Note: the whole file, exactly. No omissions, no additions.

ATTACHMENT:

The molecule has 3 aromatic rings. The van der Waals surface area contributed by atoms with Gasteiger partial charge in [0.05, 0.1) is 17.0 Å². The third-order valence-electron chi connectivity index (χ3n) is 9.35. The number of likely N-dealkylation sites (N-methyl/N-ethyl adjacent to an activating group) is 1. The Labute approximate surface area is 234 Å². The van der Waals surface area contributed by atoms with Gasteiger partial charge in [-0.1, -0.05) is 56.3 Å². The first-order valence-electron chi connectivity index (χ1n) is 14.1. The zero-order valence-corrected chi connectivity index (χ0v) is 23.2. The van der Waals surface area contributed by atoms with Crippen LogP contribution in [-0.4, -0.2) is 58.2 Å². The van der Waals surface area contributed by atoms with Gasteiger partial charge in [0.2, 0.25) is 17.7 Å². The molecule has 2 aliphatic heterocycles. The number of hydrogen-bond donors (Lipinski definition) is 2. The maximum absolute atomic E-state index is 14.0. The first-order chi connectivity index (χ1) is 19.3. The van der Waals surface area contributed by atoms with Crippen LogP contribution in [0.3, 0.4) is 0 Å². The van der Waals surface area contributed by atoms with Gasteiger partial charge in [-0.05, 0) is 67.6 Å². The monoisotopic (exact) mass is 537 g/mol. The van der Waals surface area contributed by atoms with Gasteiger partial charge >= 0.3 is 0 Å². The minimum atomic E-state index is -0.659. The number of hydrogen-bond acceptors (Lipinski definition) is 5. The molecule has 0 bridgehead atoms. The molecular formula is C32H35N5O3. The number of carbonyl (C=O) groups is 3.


The molecule has 3 aromatic rings. The van der Waals surface area contributed by atoms with Gasteiger partial charge in [0.05, 0.1) is 17.0 Å². The third-order valence-electron chi connectivity index (χ3n) is 9.35. The number of likely N-dealkylation sites (N-methyl/N-ethyl adjacent to an activating group) is 1. The Labute approximate surface area is 234 Å². The van der Waals surface area contributed by atoms with Gasteiger partial charge in [-0.1, -0.05) is 56.3 Å². The first-order valence-electron chi connectivity index (χ1n) is 14.1. The zero-order valence-corrected chi connectivity index (χ0v) is 23.2. The van der Waals surface area contributed by atoms with Crippen LogP contribution in [-0.4, -0.2) is 58.2 Å². The van der Waals surface area contributed by atoms with Gasteiger partial charge in [0.2, 0.25) is 17.7 Å². The molecule has 2 aliphatic heterocycles. The number of hydrogen-bond donors (Lipinski definition) is 2. The maximum absolute atomic E-state index is 14.0. The first-order chi connectivity index (χ1) is 19.3. The van der Waals surface area contributed by atoms with Crippen LogP contribution in [0.3, 0.4) is 0 Å². The van der Waals surface area contributed by atoms with Gasteiger partial charge in [-0.05, 0) is 67.6 Å². The monoisotopic (exact) mass is 537 g/mol. The van der Waals surface area contributed by atoms with Gasteiger partial charge >= 0.3 is 0 Å². The minimum atomic E-state index is -0.659. The number of hydrogen-bond acceptors (Lipinski definition) is 5. The molecule has 0 bridgehead atoms. The molecular formula is C32H35N5O3. The number of carbonyl (C=O) groups is 3.